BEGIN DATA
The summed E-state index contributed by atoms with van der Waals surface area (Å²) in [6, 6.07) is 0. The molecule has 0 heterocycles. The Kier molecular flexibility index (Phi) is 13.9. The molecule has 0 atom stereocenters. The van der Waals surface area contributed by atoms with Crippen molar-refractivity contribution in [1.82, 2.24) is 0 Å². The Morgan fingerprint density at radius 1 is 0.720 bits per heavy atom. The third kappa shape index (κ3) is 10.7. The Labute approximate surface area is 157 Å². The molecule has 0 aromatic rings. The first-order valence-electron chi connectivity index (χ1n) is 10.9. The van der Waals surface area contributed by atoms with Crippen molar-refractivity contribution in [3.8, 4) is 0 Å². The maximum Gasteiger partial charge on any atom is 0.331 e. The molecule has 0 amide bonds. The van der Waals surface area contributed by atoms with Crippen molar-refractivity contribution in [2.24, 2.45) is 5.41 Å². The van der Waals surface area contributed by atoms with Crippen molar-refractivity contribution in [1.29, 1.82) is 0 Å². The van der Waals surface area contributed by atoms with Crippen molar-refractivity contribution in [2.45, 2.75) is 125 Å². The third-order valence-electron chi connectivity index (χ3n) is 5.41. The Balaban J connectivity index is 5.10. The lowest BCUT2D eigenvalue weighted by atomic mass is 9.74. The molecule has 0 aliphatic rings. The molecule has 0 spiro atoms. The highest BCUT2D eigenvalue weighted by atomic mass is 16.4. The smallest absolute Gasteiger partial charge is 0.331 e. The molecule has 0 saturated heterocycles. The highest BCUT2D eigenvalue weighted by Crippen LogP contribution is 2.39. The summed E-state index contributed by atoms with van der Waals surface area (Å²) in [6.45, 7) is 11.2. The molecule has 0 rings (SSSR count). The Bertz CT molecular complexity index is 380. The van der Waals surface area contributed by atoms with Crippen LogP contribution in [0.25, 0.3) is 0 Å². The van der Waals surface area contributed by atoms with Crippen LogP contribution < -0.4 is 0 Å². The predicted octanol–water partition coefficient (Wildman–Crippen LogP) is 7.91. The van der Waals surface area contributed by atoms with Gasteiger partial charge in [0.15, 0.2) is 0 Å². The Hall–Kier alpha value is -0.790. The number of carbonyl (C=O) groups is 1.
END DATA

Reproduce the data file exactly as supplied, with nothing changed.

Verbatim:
The summed E-state index contributed by atoms with van der Waals surface area (Å²) in [6, 6.07) is 0. The molecule has 0 heterocycles. The Kier molecular flexibility index (Phi) is 13.9. The molecule has 0 atom stereocenters. The van der Waals surface area contributed by atoms with Crippen molar-refractivity contribution in [1.82, 2.24) is 0 Å². The Morgan fingerprint density at radius 1 is 0.720 bits per heavy atom. The third kappa shape index (κ3) is 10.7. The Labute approximate surface area is 157 Å². The molecule has 0 aromatic rings. The first-order valence-electron chi connectivity index (χ1n) is 10.9. The van der Waals surface area contributed by atoms with Crippen molar-refractivity contribution in [3.8, 4) is 0 Å². The maximum Gasteiger partial charge on any atom is 0.331 e. The molecule has 0 amide bonds. The van der Waals surface area contributed by atoms with Crippen molar-refractivity contribution in [2.24, 2.45) is 5.41 Å². The van der Waals surface area contributed by atoms with Crippen molar-refractivity contribution in [1.29, 1.82) is 0 Å². The van der Waals surface area contributed by atoms with Crippen molar-refractivity contribution in [2.45, 2.75) is 125 Å². The third-order valence-electron chi connectivity index (χ3n) is 5.41. The Balaban J connectivity index is 5.10. The lowest BCUT2D eigenvalue weighted by atomic mass is 9.74. The molecule has 0 aliphatic rings. The molecule has 0 spiro atoms. The highest BCUT2D eigenvalue weighted by atomic mass is 16.4. The smallest absolute Gasteiger partial charge is 0.331 e. The molecule has 0 saturated heterocycles. The highest BCUT2D eigenvalue weighted by Crippen LogP contribution is 2.39. The summed E-state index contributed by atoms with van der Waals surface area (Å²) in [6.45, 7) is 11.2. The molecule has 0 rings (SSSR count). The Bertz CT molecular complexity index is 380. The van der Waals surface area contributed by atoms with Crippen LogP contribution in [0.25, 0.3) is 0 Å². The van der Waals surface area contributed by atoms with Crippen LogP contribution < -0.4 is 0 Å². The predicted octanol–water partition coefficient (Wildman–Crippen LogP) is 7.91. The van der Waals surface area contributed by atoms with Gasteiger partial charge in [0.15, 0.2) is 0 Å². The Hall–Kier alpha value is -0.790. The number of carbonyl (C=O) groups is 1.